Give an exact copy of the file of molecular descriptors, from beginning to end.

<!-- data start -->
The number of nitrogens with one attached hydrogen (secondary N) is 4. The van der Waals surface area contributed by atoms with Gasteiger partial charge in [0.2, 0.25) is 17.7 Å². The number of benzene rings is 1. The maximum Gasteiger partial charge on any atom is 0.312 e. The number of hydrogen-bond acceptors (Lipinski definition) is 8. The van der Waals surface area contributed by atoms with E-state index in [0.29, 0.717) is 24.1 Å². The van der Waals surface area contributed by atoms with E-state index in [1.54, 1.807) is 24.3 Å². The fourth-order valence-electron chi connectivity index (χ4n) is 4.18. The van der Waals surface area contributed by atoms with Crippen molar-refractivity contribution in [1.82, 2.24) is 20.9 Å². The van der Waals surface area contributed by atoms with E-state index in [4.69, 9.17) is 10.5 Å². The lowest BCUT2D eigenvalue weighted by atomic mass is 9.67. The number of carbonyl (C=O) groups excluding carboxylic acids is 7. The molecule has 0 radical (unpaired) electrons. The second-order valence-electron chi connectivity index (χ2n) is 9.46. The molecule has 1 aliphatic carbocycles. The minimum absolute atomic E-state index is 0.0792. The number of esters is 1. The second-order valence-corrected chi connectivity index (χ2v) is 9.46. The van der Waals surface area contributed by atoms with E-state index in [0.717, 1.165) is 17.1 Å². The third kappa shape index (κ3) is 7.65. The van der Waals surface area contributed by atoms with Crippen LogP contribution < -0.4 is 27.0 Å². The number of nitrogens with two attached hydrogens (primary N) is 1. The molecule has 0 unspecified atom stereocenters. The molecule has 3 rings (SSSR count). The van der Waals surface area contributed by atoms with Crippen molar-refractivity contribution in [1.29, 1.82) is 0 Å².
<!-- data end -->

The number of nitrogens with one attached hydrogen (secondary N) is 4. The van der Waals surface area contributed by atoms with Gasteiger partial charge in [0.2, 0.25) is 17.7 Å². The number of benzene rings is 1. The maximum Gasteiger partial charge on any atom is 0.312 e. The number of hydrogen-bond acceptors (Lipinski definition) is 8. The van der Waals surface area contributed by atoms with E-state index in [0.29, 0.717) is 24.1 Å². The van der Waals surface area contributed by atoms with E-state index in [1.54, 1.807) is 24.3 Å². The fourth-order valence-electron chi connectivity index (χ4n) is 4.18. The van der Waals surface area contributed by atoms with Crippen molar-refractivity contribution in [1.82, 2.24) is 20.9 Å². The van der Waals surface area contributed by atoms with E-state index in [4.69, 9.17) is 10.5 Å². The lowest BCUT2D eigenvalue weighted by atomic mass is 9.67. The number of carbonyl (C=O) groups excluding carboxylic acids is 7. The molecule has 0 radical (unpaired) electrons. The second-order valence-electron chi connectivity index (χ2n) is 9.46. The molecule has 1 aliphatic carbocycles. The minimum absolute atomic E-state index is 0.0792. The number of esters is 1. The second-order valence-corrected chi connectivity index (χ2v) is 9.46. The van der Waals surface area contributed by atoms with E-state index in [0.717, 1.165) is 17.1 Å². The third kappa shape index (κ3) is 7.65. The van der Waals surface area contributed by atoms with Crippen LogP contribution < -0.4 is 27.0 Å². The number of nitrogens with two attached hydrogens (primary N) is 1. The molecule has 0 unspecified atom stereocenters. The molecule has 3 rings (SSSR count). The van der Waals surface area contributed by atoms with Crippen molar-refractivity contribution in [1.29, 1.82) is 0 Å².